In the embodiment illustrated in FIGS. 1 through 4, the light emitting elements 12 are arranged in a straight line facing a single direction. However, embodiments where the light emitting elements are arranged in a curved, spiral or other pattern are also contemplated. Furthermore, the sheath or tube 16 can be made from either a rigid or a flexible transparent or translucent material. A flexible sheath 16 results in a flexible linear border lighting 10 which can be arranged to follow corners and other turns within turning radius limits imposed by the sheath 16 or the cable 14. However, a rigid sheath 16 may be preferred for horizontal wall mounting and other applications.

With reference to FIG. 5, a strip light 100 that suitably practices another embodiment of the invention is shown in cross-section. The light source 100 includes a plurality of light emitting elements 112 arranged alongside an electrical cable 114. The cable 114 includes a plurality of electrically insulated wires, represented in FIG. 5 by two thickened regions 114A, 114B corresponding to two wires. The exemplary light emitting elements 112 are light emitting diodes such as phosphide-based red light emitting diodes, blue or blue/green nitride-based light emitting diodes, phosphor-coated UV light emitting diodes emitting white or other colored light, or the like. Mixtures of light emitting diodes of various types on the cable 114 are also contemplated, as are other light emitting elements such as miniature incandescent lamps.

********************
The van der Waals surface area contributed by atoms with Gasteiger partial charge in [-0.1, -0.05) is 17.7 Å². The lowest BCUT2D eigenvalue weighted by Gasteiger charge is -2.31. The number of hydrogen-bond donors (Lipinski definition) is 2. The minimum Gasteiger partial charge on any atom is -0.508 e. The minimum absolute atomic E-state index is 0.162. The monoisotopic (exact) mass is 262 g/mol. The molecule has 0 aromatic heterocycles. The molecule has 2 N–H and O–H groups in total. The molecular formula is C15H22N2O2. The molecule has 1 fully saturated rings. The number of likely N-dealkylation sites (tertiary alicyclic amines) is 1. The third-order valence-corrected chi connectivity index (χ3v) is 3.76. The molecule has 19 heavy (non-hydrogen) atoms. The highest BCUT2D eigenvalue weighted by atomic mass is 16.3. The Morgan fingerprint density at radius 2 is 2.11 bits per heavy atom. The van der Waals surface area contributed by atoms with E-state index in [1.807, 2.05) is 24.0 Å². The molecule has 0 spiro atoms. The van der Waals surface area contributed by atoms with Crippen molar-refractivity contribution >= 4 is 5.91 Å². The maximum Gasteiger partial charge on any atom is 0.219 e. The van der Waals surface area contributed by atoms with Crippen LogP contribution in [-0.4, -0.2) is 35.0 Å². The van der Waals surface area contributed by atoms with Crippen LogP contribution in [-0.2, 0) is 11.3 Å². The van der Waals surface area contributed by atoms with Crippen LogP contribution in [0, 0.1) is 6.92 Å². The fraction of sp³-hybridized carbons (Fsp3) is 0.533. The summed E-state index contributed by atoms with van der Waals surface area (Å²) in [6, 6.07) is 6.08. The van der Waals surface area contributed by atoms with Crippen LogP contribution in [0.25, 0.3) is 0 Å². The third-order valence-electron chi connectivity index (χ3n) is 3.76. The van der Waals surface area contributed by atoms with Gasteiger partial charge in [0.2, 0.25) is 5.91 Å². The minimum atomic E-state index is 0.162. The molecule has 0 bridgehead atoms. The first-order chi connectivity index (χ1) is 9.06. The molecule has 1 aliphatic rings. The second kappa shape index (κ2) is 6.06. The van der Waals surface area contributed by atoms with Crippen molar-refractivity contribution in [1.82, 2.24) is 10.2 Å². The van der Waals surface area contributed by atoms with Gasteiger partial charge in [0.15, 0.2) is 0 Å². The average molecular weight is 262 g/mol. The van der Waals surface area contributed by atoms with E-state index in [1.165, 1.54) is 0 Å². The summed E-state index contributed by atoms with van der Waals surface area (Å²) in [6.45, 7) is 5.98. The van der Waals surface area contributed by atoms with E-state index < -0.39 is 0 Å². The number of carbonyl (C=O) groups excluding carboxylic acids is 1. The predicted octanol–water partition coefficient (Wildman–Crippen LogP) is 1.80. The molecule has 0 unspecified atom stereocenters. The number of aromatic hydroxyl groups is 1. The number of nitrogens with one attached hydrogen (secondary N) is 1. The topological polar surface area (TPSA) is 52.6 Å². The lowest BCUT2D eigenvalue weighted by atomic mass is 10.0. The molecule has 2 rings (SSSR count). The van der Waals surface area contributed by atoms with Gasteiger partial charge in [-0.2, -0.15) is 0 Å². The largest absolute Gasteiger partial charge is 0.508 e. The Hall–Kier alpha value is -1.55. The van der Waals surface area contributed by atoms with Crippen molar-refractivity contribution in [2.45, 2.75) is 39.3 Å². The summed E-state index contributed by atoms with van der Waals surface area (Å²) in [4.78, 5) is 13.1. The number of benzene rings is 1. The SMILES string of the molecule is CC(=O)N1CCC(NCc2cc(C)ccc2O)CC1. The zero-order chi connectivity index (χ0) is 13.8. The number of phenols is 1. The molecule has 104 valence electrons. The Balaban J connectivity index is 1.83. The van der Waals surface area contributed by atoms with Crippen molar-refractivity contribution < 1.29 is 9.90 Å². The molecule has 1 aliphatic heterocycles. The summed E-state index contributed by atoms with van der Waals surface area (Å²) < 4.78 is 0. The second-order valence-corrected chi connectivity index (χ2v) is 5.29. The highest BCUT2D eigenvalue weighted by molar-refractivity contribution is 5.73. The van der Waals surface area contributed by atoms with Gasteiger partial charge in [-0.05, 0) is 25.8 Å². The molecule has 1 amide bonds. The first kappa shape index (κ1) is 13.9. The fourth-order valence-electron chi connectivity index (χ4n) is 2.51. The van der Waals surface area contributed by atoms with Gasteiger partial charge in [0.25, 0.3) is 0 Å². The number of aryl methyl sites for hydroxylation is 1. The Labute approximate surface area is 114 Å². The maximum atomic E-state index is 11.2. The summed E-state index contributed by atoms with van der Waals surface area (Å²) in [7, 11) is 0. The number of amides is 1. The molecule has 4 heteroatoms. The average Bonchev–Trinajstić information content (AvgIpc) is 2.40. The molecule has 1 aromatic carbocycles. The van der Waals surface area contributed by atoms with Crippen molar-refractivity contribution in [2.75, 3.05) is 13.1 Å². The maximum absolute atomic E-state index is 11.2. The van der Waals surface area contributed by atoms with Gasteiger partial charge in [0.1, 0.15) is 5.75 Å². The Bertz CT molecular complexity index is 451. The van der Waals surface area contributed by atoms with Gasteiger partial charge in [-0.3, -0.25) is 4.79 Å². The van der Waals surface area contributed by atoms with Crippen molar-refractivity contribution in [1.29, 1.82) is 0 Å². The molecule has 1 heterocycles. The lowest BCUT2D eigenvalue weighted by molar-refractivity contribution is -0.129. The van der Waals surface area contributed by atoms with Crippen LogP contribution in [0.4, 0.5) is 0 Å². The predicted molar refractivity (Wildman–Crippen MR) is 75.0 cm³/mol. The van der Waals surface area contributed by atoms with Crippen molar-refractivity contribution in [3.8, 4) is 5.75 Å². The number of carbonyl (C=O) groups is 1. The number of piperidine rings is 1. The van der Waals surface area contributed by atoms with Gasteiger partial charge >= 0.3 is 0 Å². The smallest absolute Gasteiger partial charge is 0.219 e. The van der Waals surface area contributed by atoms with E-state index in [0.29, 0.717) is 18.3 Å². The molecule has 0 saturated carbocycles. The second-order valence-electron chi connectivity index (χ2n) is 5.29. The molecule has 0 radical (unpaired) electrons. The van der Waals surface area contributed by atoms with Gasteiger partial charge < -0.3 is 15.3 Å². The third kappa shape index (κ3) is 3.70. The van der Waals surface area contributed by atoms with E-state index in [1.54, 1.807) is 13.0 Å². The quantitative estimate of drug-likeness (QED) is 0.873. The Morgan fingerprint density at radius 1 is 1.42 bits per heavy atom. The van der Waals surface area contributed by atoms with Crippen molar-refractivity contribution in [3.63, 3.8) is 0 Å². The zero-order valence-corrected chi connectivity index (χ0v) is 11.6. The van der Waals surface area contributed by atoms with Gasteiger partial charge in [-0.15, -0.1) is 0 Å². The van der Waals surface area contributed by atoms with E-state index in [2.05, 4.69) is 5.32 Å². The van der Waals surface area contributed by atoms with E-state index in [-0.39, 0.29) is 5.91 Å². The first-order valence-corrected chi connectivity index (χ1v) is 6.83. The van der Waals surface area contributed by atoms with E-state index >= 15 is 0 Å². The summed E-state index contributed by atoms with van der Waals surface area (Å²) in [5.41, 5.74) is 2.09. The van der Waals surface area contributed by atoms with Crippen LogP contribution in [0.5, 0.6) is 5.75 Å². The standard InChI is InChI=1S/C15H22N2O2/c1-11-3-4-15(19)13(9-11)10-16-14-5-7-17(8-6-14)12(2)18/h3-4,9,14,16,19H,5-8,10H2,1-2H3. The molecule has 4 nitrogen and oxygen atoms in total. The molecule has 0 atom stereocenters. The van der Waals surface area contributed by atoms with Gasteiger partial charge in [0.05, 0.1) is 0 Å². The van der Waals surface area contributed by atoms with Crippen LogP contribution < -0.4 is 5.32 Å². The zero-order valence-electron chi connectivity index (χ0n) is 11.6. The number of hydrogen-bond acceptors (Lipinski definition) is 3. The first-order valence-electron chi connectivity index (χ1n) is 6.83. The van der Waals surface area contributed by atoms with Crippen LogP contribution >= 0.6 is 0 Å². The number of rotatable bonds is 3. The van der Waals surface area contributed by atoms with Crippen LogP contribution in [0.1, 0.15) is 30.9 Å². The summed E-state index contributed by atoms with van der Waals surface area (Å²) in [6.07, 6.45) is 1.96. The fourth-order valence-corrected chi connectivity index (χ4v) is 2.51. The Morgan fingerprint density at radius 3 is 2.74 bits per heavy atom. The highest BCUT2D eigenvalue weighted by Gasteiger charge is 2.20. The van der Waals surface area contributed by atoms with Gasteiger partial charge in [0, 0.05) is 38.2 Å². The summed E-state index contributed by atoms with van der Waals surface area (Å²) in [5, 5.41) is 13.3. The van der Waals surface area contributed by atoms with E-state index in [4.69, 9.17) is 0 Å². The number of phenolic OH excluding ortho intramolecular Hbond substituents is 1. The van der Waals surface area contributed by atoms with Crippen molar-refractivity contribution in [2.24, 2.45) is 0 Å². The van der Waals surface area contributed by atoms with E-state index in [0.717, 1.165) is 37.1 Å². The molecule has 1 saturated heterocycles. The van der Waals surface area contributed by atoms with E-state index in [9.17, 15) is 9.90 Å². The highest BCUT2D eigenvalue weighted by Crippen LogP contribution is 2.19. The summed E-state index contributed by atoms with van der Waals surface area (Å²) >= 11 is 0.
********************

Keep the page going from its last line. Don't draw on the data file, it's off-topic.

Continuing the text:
Each of the light emitting elements 112 preferably includes a lead frame having leads 112A, 112B for electrical connection to the light emitting element 112. The formation of the light emitting element 112, e.g. light emitting diode, and its connection to leads 112A, 12B of a lead frame can be performed in a large number of ways which are well known to those skilled in the art. The light emitting elements 112 are electrically powered by the cable 114 directly through contacts 112A, 112B, for example by crimping or soldering. Crimped connections are advantageously rugged compared with many types of soldering bonds. The tube lighting 100 also includes a translucent or transparent sheath 116 which is essentially hollow and surroundingly receives the light emitting elements 112 and at least a portion of the electrical cable 114. The sheath 116 shields the light emitting elements 112 and the covered portion of the cable 114 from external influences, and is optionally watertight. However, the sheath 116 is substantially light transmissive at least for light generated by the light emitting elements 112.